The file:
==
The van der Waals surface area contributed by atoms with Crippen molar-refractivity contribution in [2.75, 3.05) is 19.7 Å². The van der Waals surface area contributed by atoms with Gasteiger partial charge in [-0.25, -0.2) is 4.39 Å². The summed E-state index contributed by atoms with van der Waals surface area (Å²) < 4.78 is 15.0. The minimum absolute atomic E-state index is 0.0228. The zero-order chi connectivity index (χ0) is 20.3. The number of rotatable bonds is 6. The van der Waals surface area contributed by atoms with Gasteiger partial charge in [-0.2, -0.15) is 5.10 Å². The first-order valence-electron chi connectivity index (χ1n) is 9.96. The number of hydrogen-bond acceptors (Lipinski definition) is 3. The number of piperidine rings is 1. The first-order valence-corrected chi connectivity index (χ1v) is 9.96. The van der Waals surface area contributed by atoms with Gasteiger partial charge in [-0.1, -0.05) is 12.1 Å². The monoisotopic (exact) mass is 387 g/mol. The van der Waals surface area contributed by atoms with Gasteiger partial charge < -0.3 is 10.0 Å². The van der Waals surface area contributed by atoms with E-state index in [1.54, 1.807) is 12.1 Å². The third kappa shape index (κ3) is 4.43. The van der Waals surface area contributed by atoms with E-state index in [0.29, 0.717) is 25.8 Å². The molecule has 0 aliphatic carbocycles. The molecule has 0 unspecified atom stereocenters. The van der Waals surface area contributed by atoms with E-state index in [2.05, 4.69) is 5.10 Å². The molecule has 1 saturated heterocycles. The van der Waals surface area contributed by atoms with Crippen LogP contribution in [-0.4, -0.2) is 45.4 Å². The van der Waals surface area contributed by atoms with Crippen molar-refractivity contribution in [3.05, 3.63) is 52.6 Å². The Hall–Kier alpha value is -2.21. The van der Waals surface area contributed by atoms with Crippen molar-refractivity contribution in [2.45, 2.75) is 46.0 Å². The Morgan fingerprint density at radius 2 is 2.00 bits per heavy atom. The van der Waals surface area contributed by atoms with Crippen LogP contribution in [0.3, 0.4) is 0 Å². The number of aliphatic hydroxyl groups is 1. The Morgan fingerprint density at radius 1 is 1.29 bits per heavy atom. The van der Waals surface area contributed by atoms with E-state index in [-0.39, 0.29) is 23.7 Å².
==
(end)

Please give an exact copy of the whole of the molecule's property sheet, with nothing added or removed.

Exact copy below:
The van der Waals surface area contributed by atoms with Crippen molar-refractivity contribution in [2.75, 3.05) is 19.7 Å². The van der Waals surface area contributed by atoms with Gasteiger partial charge in [-0.25, -0.2) is 4.39 Å². The summed E-state index contributed by atoms with van der Waals surface area (Å²) < 4.78 is 15.0. The minimum absolute atomic E-state index is 0.0228. The zero-order chi connectivity index (χ0) is 20.3. The number of rotatable bonds is 6. The van der Waals surface area contributed by atoms with Gasteiger partial charge in [-0.2, -0.15) is 5.10 Å². The first-order valence-electron chi connectivity index (χ1n) is 9.96. The number of hydrogen-bond acceptors (Lipinski definition) is 3. The number of piperidine rings is 1. The first-order valence-corrected chi connectivity index (χ1v) is 9.96. The van der Waals surface area contributed by atoms with Gasteiger partial charge in [-0.1, -0.05) is 12.1 Å². The monoisotopic (exact) mass is 387 g/mol. The van der Waals surface area contributed by atoms with Gasteiger partial charge < -0.3 is 10.0 Å². The van der Waals surface area contributed by atoms with E-state index in [1.54, 1.807) is 12.1 Å². The third kappa shape index (κ3) is 4.43. The van der Waals surface area contributed by atoms with E-state index in [0.29, 0.717) is 25.8 Å². The molecule has 0 aliphatic carbocycles. The molecule has 0 unspecified atom stereocenters. The van der Waals surface area contributed by atoms with E-state index in [2.05, 4.69) is 5.10 Å². The molecule has 1 saturated heterocycles. The van der Waals surface area contributed by atoms with Crippen LogP contribution in [-0.4, -0.2) is 45.4 Å². The van der Waals surface area contributed by atoms with Crippen molar-refractivity contribution in [3.05, 3.63) is 52.6 Å². The Hall–Kier alpha value is -2.21. The van der Waals surface area contributed by atoms with Crippen molar-refractivity contribution in [2.45, 2.75) is 46.0 Å². The Morgan fingerprint density at radius 2 is 2.00 bits per heavy atom. The van der Waals surface area contributed by atoms with Crippen LogP contribution in [0.3, 0.4) is 0 Å². The number of aliphatic hydroxyl groups is 1. The Morgan fingerprint density at radius 1 is 1.29 bits per heavy atom. The van der Waals surface area contributed by atoms with E-state index in [-0.39, 0.29) is 23.7 Å².